- Indigenous Peoples Atlas of Canada
This four-volume atlas is an ambitious production by the Royal Canadian Geographic Society with the Inuit Tapiriit Kanatami, the Assembly of First Nations, the Métis National Council, Indspire, and the National Centre for Truth and Reconciliation. The 308 pages are beautifully illustrated with a variety of photographs and historical and modern maps, combined with many personal stories and essays by Indigenous leaders, journalists, storytellers, artists, and knowledge keepers. The topics are closely connected to the land, providing, as introduced on the cover page, "Indigenous perspectives much older than the nation itself shared through maps, artwork, history and culture." The information is up to date to 2018, and there is a balance of pictorial and textual content in each volume.
Important introductions set the tone for each volume – by National Chief Perry Bellgarde of the Assembly of First Nations, President Natan Obed of the Inuit Tapiriit Kanatami, and President Clément Chartier of the Métis Nation. The essays in the Métis and Inuit volumes are mainly contributed by the Gabriel Dumont Institute and the Inuit Tapiriit Kanatami, respectively.
A time line extends throughout each volume, providing interesting facts and milestones relating to the three Indigenous peoples, written in the first person, reflecting the "Native voice" (LaPier, 2015, 9–10). Each volume has a clear table of contents, but there is no index.
Many maps are appropriate, readable, and uncluttered, such as the maps – in the First Nations volume – of forced relocation north of Winnipeg (p. 16), Mining Claims in the Ring of Fire (p. 37), and the Tsá Tué Biosphere Reserve (p. 39). The map of St'at'imc Territory (p. 55) is a unique oblique projection. However, some of the maps in this volume suffer from being too small and difficult to decipher, such as the Sahtu Dene and Métis Traditional Trail Network (p. 26) and Education and First Nations (p. 43). The saturated colour used in the reproduction of part of John Palliser's 1865 map showing the prairies (pp. 60–61) makes the image hard to read.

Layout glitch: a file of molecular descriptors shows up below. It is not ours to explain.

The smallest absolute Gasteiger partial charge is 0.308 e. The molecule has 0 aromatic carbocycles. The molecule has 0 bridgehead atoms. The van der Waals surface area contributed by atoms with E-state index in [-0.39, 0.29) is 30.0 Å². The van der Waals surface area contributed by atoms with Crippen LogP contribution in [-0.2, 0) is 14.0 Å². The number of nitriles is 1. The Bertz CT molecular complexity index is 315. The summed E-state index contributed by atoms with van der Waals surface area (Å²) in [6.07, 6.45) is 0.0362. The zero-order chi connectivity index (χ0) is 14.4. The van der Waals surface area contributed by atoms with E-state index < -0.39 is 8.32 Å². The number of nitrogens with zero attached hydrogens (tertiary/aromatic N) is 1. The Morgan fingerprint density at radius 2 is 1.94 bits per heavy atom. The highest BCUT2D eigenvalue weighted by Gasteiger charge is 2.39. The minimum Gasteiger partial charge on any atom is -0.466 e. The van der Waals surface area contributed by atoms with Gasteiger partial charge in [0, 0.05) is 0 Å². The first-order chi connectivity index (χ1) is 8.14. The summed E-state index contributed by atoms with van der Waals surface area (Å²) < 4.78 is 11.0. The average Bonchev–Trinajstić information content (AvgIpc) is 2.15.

In the Inuit volume, similar issues exist. The communities on the important "Inuit Owned Lands in Nunavut" map (p. 11) are impossible to make out; the 1891 North Polar Chart (p. 31) could have been cropped and enlarged to show the Inuktut place names; an inset map on page 47 is lacking an explanatory caption and place names; and the historical map of Cumberland Isle (p. 19) is too faint to appreciate.
The illustrations in the Métis volume fare better, where the use of historical maps provides variety, except for the reproduction of the 1817 map of Seven Oaks (p. 31), which is out of focus. A couple of images are "unidentified" (pp. 8–9); one such work is in fact by the artist Peter Rindisbacher.1 Another is an etching of the US–Rupert's Land boundary post (p. 11) from a sketch by George Seton, misplaced on the timeline.2
Although over 40 maps are spread evenly throughout the three volumes of Indigenous peoples, the volume Indigenous Canada is really the atlas that pulls the three groups together with 48 pages of maps focussing on language, population distribution, areas under land claims, and reserve names. Unfortunately, the maps are challenging to read and use.
The environment is an important theme in the First Nations volume. Dan David focusses on traditional land use – actually maps and place names (pp. 34–35); John Kim Bell's story about development and resource depletion (pp. 36–37) is particularly relevant; and Jacinda Mack targets the impact of industry on the First Nations land base with the example of the Polley Mine in Secwepemc territory (pp. 38–39). Missing is Old Swan's map mentioned in the essay by Bruce Cutknife (p...